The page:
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Mississippi's last living daughter of Confederate soldier dies

 

Karen Freeman/Enterprise-Journal

 

MCCOMB -- Mildred Belle Martin Barron, regarded as Mississippi's last living daughter of a Confederate soldier, died Tuesday at her Amite County home after suffering a stroke. She was 106. 

 

Barron had two daughters, Cherrie Randall, with whom she lived, and Patty Breckenridge. Funeral arrangements are pending. 

 

Both daughters were very close to their mother. 

 

"She had a little stroke last week," Randall said. "She could not talk. We knew things were not going to be good." 

 

Barron was born Jan. 27, 1907, the sixth of seven children born to Nancy Moak and William "Whit" Laban Martin of Fernwood. 

 

Whit Martin was 15 when he joined the Confederate Army, signing up with the 16th Mississippi Infantry Co. E. He participated in the Battle of Clinton, La. 

 

Breckenridge said her grandfather's claim to fame was that he stole mules from the Yankee soldiers during the Battle of Clinton. 

 

"He was really a drummer boy," she said. 

 

Barron's life read like a history book. Not only was she one of only 16 known actual Daughters of the Confederacy in the nation, she was the great-granddaughter of Labon Bacot, the first sheriff of Pike County; the great-granddaughter of Andrew Moak, the first settler in Lincoln County; the oldest living graduate of McComb High School (Class of 1924) and the oldest living graduate of Mississippi Woman's College (Class of 1929), which is now William Carey University. 

 

Barron was an English teacher for 27 years, before and after her marriage to Billy Barron, who died in 1994. 

 

Randall and Breckenridge said their mother didn't think anything about the historical significance of her life. 

 

"She was so sweet and humble," Randall said. "She didn't think anything about her was spectacular."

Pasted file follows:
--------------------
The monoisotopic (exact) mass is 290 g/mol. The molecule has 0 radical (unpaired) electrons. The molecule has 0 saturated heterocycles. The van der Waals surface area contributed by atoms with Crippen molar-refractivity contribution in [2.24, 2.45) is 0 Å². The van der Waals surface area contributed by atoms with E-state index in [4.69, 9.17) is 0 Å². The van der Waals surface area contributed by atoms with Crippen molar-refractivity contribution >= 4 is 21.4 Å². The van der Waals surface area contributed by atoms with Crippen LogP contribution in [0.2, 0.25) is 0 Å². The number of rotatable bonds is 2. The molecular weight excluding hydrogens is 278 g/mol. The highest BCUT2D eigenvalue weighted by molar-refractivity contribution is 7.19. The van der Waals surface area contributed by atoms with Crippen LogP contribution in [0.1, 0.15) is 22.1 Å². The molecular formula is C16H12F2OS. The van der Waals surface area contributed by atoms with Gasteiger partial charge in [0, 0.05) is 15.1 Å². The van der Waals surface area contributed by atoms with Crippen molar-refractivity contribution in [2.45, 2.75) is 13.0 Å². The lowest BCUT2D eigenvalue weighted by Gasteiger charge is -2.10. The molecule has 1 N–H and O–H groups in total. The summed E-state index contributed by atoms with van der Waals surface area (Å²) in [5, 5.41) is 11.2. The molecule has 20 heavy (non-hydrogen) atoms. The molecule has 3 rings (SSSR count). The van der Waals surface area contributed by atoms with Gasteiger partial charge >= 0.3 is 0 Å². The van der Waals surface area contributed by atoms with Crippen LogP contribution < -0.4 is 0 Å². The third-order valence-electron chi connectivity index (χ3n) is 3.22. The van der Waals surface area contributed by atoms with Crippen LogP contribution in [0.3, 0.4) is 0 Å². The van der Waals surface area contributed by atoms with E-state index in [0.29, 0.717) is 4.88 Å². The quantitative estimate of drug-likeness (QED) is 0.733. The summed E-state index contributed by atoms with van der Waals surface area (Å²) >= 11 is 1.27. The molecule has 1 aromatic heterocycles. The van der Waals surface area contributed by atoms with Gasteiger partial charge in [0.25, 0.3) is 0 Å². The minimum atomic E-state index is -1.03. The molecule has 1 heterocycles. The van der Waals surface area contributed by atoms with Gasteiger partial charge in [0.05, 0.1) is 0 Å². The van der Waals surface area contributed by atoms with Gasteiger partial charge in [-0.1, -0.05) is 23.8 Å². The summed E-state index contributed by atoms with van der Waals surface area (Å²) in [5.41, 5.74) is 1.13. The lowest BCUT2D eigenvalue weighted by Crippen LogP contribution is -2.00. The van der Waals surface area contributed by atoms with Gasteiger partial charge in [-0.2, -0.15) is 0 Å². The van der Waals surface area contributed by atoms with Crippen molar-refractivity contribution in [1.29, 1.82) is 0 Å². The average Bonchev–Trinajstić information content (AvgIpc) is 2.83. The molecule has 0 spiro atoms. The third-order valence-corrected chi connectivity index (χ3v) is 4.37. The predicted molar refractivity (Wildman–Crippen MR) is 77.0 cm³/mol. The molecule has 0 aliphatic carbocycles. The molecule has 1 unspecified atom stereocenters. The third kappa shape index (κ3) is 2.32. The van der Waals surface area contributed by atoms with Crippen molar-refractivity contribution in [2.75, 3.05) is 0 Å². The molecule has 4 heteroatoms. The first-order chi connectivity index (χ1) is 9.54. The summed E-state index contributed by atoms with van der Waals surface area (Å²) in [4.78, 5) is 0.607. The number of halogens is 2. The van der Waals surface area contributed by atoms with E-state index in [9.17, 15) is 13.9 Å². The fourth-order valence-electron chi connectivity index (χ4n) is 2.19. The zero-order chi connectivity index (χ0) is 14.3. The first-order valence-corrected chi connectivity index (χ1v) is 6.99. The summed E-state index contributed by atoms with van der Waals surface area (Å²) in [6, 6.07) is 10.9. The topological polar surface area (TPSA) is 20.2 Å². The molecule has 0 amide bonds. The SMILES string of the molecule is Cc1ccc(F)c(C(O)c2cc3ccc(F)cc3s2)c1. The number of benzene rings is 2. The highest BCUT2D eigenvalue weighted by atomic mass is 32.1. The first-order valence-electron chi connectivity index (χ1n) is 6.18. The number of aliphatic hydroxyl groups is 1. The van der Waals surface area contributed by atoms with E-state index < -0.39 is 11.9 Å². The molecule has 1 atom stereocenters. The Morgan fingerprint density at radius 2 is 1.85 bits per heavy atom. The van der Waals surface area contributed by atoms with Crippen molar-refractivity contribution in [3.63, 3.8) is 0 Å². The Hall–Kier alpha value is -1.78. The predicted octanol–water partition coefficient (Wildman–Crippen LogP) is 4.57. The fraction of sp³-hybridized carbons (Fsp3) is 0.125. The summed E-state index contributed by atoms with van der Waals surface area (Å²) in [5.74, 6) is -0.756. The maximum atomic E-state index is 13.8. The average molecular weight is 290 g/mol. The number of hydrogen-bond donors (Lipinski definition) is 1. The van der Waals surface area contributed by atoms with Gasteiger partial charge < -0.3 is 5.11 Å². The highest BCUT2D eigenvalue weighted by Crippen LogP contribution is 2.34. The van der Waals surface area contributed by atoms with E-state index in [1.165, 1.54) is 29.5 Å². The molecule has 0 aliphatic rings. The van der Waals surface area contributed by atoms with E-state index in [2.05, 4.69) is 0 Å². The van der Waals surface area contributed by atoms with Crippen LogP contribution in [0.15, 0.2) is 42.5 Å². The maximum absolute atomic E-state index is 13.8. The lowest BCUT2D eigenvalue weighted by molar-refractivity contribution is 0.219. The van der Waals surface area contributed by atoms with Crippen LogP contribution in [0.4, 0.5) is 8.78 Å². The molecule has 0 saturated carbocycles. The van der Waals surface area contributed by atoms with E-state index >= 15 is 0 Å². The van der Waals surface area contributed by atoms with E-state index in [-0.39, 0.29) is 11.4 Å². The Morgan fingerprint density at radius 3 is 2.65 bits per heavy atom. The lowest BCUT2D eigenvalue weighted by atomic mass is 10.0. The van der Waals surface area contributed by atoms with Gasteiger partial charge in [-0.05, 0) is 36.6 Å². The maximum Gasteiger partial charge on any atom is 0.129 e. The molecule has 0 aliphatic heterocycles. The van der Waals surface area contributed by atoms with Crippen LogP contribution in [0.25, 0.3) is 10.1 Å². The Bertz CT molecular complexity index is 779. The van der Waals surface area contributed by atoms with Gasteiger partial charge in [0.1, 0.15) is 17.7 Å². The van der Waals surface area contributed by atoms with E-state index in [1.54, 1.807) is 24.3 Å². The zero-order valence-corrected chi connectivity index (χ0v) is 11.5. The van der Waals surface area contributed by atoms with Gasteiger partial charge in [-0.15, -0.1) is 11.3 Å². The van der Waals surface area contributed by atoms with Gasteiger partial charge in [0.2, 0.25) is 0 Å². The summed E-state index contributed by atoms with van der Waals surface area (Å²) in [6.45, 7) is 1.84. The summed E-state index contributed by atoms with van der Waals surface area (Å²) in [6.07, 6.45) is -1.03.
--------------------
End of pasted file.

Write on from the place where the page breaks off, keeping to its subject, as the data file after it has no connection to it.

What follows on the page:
Barron's daughters believe their mother's positive attitude about life was what helped her live so long. 

 

"She did not dwell on anything that had happened, any sadness, any losses," Breckenridge said. "Of course, she grieved, but she had the ability to keep going and think ahead and be positive in her thinking." 

 

Barron, in an interview with the Enterprise-Journal in 2012, told the story of how she learned to drive when on an outing with her brother Joe. She described her childhood in Fernwood, noting that her family often met hobos who hopped trains on the Fernwood-Gulf Railroad that ran through her parents' property. She said her mother always offered food to the men who were hungry. 

 

"They wouldn't ask for food if they weren't hungry," Barron said. "But we didn't miss a one. My mother always said, 'That's some mother's child.' " 

 

Barron was the oldest member of Tangipahoa Baptist Church and was a member of Brent Rifles No. 2137 Chapter, United Daughters of the Confederacy. 

 

Randall said her mother loved her simple routine -- being with her daughters and their families and enjoying fish at Nyla's Burger Basket in Osyka every Friday night with Randall and her husband Garry. 

 

"She didn't go last Friday night, but up until then, she went every week," Randall said. 

 

Rita Brister, president of the local UDC chapter said, "We were most honored to have her as a member. She was a very sweet lady. She had not been to the meetings very much ... and we missed her there. Just having her as a member was an honor." 

 

She noted that Barron's late sister, Olive Rebold, also was a member of the UDC chapter. The historical significance isn't lost on Brister. 

 

"Can you imagine your father was in The War Between the States?" 

 

"Mildred was the sweetest lady you ever met, and we will really miss her," Brister said. "It's a loss for our chapter and the state because she was the last Daughter of the Confederacy in Mississippi."

 

 

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